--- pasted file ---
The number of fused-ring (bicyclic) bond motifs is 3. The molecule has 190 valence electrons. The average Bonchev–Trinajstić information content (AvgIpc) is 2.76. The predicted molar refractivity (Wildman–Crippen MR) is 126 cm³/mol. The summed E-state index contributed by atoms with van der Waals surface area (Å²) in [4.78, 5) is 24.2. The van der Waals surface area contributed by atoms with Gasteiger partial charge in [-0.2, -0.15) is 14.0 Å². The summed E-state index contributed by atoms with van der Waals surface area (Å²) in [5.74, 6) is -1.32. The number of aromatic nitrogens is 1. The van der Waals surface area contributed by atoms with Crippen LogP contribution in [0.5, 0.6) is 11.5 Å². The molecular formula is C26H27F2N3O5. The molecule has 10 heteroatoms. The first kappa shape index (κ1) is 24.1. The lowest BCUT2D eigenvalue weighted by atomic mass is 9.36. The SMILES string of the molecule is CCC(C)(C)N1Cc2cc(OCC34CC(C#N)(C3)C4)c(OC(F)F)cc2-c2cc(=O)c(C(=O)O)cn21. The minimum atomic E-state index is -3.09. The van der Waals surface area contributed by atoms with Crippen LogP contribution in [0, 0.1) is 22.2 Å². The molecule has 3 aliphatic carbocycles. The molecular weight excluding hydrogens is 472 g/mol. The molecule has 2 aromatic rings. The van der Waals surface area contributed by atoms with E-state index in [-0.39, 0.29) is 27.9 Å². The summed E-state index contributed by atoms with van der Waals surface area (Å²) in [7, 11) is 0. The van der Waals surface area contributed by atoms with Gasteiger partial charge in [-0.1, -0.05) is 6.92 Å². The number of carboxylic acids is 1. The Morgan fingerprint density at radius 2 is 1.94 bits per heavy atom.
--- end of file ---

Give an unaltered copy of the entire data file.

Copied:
The number of fused-ring (bicyclic) bond motifs is 3. The molecule has 190 valence electrons. The average Bonchev–Trinajstić information content (AvgIpc) is 2.76. The predicted molar refractivity (Wildman–Crippen MR) is 126 cm³/mol. The summed E-state index contributed by atoms with van der Waals surface area (Å²) in [4.78, 5) is 24.2. The van der Waals surface area contributed by atoms with Gasteiger partial charge in [-0.2, -0.15) is 14.0 Å². The summed E-state index contributed by atoms with van der Waals surface area (Å²) in [5.74, 6) is -1.32. The number of aromatic nitrogens is 1. The van der Waals surface area contributed by atoms with Crippen LogP contribution in [0.5, 0.6) is 11.5 Å². The molecular formula is C26H27F2N3O5. The molecule has 10 heteroatoms. The first kappa shape index (κ1) is 24.1. The lowest BCUT2D eigenvalue weighted by atomic mass is 9.36. The SMILES string of the molecule is CCC(C)(C)N1Cc2cc(OCC34CC(C#N)(C3)C4)c(OC(F)F)cc2-c2cc(=O)c(C(=O)O)cn21. The minimum atomic E-state index is -3.09. The van der Waals surface area contributed by atoms with Crippen LogP contribution in [0, 0.1) is 22.2 Å². The molecule has 3 aliphatic carbocycles. The molecular weight excluding hydrogens is 472 g/mol. The molecule has 2 aromatic rings. The van der Waals surface area contributed by atoms with E-state index in [-0.39, 0.29) is 27.9 Å². The summed E-state index contributed by atoms with van der Waals surface area (Å²) in [7, 11) is 0. The van der Waals surface area contributed by atoms with Gasteiger partial charge in [-0.1, -0.05) is 6.92 Å². The number of carboxylic acids is 1. The Morgan fingerprint density at radius 2 is 1.94 bits per heavy atom.